The value of Powerful Questioning

The value of Powerful Questioning

I do love the coaching profession, especially because it is based on the mastery of asking questions, questions that evoke awareness, that allow new perspectives to arise. This is all about empowering the client!

There are practical reasons to adopt the asking approach, which is so distant from the consultant or therapist approach.
One of the reasons lies purely in the fact that all the information is with the client.
Nobody knows more about us than us! That is the reason why the clients are the experts of their life and as coaches we can only ask.

It is clear that asking is empowering. People often search for coaching with the purpose to find help in making decisions. And you know what? Clients already have their answers, they already know what to do and they already own the right decision, which is hidden somewhere, sometimes not even so hidden and already accessible to their own awareness.
We all have our own inner wisdom, we just need to let it guide us.

Moreover, self-confidence is a huge factor in change.
By asking clients’ opinion, by asking them open evocative questions, you take them seriously. This is all we need sometimes, to find a space where our opinion counts, to be listened to. The coach is like a mirror for the clients, so that the clients access their faith in what they want to manifest.

Why asking? Because asking develops leadership skills.
In order to lead our life we need to take the responsibility of it. Asking builds the responsibility muscles, it is a good training for clients, so that they can develop and reinforce leadership skills.

Asking questions is an art and it can be a precious gift.
When someone sees who we really are, this can be such a great gift! Through the art of powerful questioning, the coach creates a rapport with the clients, because by asking questions we honor and we value who they are. We value their thoughts, their opinion, their knowledge, their experience. This is an essential aspect in a coaching relationship, we promote trust and a safe and comfortable space where the clients can be who they really are.

What kind of mistakes coaches can make in asking questions?
Go for open questions, avoid closed questions. We need to let our clients lead the conversation, as coaches we need to be present and to be aware of the fact that it is all about the client, not about the coach.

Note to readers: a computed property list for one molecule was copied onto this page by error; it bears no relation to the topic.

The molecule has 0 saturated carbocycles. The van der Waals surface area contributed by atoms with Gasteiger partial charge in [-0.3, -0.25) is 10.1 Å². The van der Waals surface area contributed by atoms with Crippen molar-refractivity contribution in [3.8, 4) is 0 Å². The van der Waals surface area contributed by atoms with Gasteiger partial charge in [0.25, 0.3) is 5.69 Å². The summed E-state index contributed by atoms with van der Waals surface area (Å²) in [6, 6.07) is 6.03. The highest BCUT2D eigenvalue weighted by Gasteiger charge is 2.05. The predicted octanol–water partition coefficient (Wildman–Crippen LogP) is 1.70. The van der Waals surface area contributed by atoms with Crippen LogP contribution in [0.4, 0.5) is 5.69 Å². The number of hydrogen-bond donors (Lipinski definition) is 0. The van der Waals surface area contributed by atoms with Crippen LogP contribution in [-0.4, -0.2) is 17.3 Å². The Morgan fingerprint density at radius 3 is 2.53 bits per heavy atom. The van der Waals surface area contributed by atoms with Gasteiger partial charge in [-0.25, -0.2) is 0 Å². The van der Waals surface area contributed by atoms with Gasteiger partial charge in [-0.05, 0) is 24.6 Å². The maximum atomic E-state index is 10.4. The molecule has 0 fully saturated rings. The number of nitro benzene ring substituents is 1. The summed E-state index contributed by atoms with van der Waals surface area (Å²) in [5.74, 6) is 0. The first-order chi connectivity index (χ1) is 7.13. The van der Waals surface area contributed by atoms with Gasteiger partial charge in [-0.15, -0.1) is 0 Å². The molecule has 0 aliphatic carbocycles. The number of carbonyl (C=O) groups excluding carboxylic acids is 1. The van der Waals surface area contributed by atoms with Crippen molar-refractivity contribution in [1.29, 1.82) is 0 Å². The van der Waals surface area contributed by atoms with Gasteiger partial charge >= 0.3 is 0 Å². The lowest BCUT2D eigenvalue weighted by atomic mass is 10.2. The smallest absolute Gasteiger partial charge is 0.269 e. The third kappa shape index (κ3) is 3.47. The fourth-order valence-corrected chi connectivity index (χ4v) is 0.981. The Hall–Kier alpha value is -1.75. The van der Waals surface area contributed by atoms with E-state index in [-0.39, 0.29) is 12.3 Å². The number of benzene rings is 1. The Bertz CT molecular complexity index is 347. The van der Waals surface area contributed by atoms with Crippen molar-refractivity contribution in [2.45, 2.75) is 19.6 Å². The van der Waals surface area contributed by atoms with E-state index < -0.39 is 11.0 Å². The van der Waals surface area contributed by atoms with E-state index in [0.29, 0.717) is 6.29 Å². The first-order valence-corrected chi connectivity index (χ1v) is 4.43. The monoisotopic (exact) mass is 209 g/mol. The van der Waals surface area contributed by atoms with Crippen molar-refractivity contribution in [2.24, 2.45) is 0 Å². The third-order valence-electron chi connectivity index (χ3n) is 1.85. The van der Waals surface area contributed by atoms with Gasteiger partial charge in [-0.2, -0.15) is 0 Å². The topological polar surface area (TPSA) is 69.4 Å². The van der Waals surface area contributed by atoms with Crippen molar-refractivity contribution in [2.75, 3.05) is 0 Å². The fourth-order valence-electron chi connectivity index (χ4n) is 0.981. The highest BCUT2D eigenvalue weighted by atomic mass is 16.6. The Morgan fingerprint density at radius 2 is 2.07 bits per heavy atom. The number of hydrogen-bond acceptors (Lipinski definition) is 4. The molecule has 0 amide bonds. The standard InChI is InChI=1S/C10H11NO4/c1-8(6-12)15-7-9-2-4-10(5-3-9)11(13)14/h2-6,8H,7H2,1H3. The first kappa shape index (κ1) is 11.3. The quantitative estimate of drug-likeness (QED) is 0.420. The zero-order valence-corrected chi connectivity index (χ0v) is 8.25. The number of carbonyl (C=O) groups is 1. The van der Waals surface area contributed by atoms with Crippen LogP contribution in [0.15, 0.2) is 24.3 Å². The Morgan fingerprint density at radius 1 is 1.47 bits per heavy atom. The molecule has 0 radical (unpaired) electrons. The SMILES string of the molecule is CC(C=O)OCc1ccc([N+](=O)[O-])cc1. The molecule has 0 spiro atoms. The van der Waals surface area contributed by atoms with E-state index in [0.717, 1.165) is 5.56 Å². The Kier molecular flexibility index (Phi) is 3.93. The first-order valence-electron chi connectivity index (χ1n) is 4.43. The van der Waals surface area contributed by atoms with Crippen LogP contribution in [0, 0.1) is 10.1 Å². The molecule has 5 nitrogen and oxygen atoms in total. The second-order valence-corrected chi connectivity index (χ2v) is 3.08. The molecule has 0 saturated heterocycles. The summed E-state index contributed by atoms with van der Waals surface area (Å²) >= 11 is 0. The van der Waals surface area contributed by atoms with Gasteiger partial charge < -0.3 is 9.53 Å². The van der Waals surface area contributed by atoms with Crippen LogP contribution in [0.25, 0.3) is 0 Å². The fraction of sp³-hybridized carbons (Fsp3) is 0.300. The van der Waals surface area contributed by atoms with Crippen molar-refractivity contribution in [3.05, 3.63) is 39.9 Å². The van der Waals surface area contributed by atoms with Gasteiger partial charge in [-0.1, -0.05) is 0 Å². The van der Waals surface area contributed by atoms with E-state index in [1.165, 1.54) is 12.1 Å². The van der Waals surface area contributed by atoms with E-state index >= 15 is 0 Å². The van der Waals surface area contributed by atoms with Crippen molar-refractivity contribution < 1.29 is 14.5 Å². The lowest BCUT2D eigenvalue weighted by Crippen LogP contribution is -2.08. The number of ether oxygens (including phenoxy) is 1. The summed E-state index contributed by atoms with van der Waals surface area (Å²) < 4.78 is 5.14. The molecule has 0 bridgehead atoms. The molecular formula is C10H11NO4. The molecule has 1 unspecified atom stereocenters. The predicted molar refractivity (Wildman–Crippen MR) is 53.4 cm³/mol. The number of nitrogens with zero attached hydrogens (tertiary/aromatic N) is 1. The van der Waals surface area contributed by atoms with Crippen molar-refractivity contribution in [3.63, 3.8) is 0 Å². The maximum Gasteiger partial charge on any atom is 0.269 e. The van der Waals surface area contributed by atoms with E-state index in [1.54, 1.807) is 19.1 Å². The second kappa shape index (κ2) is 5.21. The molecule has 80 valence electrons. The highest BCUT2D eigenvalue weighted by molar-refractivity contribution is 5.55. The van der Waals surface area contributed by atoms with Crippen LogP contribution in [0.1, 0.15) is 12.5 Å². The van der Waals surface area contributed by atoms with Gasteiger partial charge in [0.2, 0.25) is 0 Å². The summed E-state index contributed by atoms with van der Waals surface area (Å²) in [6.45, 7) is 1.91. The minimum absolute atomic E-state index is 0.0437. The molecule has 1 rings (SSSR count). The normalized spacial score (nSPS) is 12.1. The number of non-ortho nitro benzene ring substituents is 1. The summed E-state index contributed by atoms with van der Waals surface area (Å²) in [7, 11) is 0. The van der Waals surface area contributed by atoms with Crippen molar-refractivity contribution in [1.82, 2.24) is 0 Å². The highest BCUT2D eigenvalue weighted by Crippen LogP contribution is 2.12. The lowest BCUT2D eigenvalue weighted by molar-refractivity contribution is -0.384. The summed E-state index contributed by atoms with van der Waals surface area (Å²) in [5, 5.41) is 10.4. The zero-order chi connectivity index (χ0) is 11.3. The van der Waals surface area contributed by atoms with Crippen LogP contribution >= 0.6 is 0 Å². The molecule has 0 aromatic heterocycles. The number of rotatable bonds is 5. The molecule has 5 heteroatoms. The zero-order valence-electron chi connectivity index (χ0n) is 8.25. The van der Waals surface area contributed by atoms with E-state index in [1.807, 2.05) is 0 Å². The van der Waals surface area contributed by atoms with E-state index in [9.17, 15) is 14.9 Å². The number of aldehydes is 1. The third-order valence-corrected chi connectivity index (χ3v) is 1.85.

The good news is that we can convert closed questions to open questions. You can immediately recognize a closed question because it can be answered with a ‘yes’ or ‘no’. And by doing that the clients are trapped into a polarity mode that limits their perspective.
So the trick is to think before asking and to begin our questions with words like ‘what’ or ‘how’.

When coaches begin their training journey they are often caught up in the trap of ‘how can I create great questions?’. Remember, it is not the ‘right’ or ‘perfect’ question that makes the difference in a coaching session. Be true to who you are in the moment, trust the process and most of all trust your clients! They know the answers, they know what is best for them and it does not have to be what we – as coaches – have in mind.
Keep your focus on your clients and not on your skills and your greatness as a coach.
Even when we use open questions, it is so easy to follow our own agenda, to lead the clients down a path that we have in mind. Our intentions can be good, but this is not what coaching is about.
We often need to stop, take our time and see where the clients choose to go. We can only follow them, and we need to trust that this is the best path.

Something else to be aware of is about asking rhetorical questions: they are generally a sign that you are judging the situation or the client. Reset your attitude, be alert to what is going on inside you and be aware if the situation is triggering you emotionally.

What about ‘why’ questions?
They bring clients to find justifications. They usually bring clients to the past and not to the future. Coaching is about partnering with the clients in the present moment and offering them the tools to go to the results they desire in life, by moving towards the future.
The best you can do is rephrase a ‘why’ question with a ‘what’ question.

You know, asking questions with a coaching approach can be a great way to give value and meaning to everyday conversations. It can also be a good way to begin a conversation with someone you just met and with open questions you can connect with people at a higher level.

For those who want to become professional coaches, and also for those who want to bring more meaning in their life, it is worth committing to get better in asking questions!

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